# The Common Factor

“The mediocre teachers tell. The good teachers explain. The superior teachers demonstrate. The great teachers inspire.” – my good friend Indira, who quoted someone else, but thought about me when she read the quote

I’ve grown more excited about the possibilities I have to nurture and inspire the kids I have. As I mentioned previously, I was teaching the Fundamental Theorem of Arithmetic with the 6th graders, a lofty feat considering that I recently learned FTA in my masters program, and I instantly wrote about in this here blog. As many of my readers know, the FTA states:

every natural number greater than 1 can be written as a unique product of prime numbers.

Ha! This is cool, but on the same end, this is nowhere in the NYS Math State Standards nor was it something I could prove to kids who just learned what primes were. Fine.

So we go through using a factor tree, and little tricks like using all the primes to find all the factors for numbers, and such. A natural progression from that discussion is the topic of common factors i.e. when two or more numbers share a factor in common. After that discussion, I get the teachable moment:

“Mr. Vilson, I still don’t get it.”

“Well, it’s like this. Me and Boy X are male. We have a common factor. We’re both male. This girl and I have a common factor, too, because we both have black hair. As different as we may seem, we at least have that in common. We’re all in this room right now, so we have a common factor. The Fundamental Theorem of Arithmetic states that every natural number greater than 1 can be expressed as a unique set of primes. Well look, if we’re all different people with different factors, but we might all have something in common, a factor. That’s what I mean.”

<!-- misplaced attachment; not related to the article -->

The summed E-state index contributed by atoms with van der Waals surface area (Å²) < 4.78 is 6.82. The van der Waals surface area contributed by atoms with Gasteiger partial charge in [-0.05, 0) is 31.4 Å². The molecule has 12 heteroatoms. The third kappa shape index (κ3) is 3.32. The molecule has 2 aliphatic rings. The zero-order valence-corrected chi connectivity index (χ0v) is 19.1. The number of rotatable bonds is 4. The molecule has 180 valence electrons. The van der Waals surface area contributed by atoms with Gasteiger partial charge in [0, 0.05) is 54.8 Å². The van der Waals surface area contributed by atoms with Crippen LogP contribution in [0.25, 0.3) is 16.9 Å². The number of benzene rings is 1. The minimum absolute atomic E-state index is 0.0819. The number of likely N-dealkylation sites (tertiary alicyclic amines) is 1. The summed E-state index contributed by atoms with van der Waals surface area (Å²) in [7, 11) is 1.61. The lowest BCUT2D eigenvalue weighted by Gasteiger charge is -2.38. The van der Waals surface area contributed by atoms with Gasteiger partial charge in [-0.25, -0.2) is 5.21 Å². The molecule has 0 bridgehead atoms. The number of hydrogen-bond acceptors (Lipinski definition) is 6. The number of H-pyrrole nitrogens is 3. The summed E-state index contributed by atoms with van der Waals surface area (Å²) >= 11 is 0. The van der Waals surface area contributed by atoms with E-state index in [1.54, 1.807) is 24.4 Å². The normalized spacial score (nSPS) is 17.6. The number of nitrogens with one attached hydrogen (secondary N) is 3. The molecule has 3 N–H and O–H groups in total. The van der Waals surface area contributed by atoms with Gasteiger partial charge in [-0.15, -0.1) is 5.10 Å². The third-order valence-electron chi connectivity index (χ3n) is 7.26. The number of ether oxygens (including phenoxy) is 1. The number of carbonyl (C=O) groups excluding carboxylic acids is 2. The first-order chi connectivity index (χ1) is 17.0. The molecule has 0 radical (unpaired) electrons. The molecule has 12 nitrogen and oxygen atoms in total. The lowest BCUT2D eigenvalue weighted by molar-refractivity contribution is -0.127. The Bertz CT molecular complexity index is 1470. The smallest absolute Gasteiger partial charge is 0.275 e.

She just nodded her head and went about her business. I got a couple of smirks, and a couple of acknowledging nods. I didn’t have to really ask for feedback on the explanation. Just the fact that they understood the next assignment was enough for me.

jose, who really did shed a tear in a segment of the movie Across the Universe

JosÃ© Luis Vilson is a math educator, blogger, speaker, and activist. For more of my writing, buy my book This Is Not A Test: A New Narrative on Race, Class, and Education, on sale now.

1. angelamichelle

jumping on the bandwagon: that explanation was very good. i found that when terms were demonstrated to me in terms that i could “see”, i picked up the lesson easier. yet another confirmation of the type of teacher you are.

oh and by the way, what happened to that “tutor my daughter” thing i volunteered you for? HA!

2. LuzMaria

The beauty of your lesson was that you made the material accessible to your kids. I struggled with mathematics in the latter part of middle school because it no longer made sense. The numbers and equations became another language which I feared. Where were you when I needed an explanation like the one above? Great job, Mr. Vilson. It is wonderful to see the manner in which you facilitate abstract concepts to your kids by creating teachable moments.

3. pissedoffteacher

Good example. I use similar stuff in my classes. I am doing geometric proofs and the kids are struggling. To get them to see how things must relate I ask them is a dog can have kittens or if a cat can have puppies. Then I use this to point out how ridiculous it is to say a median makes a right angle with the base of the triangle.

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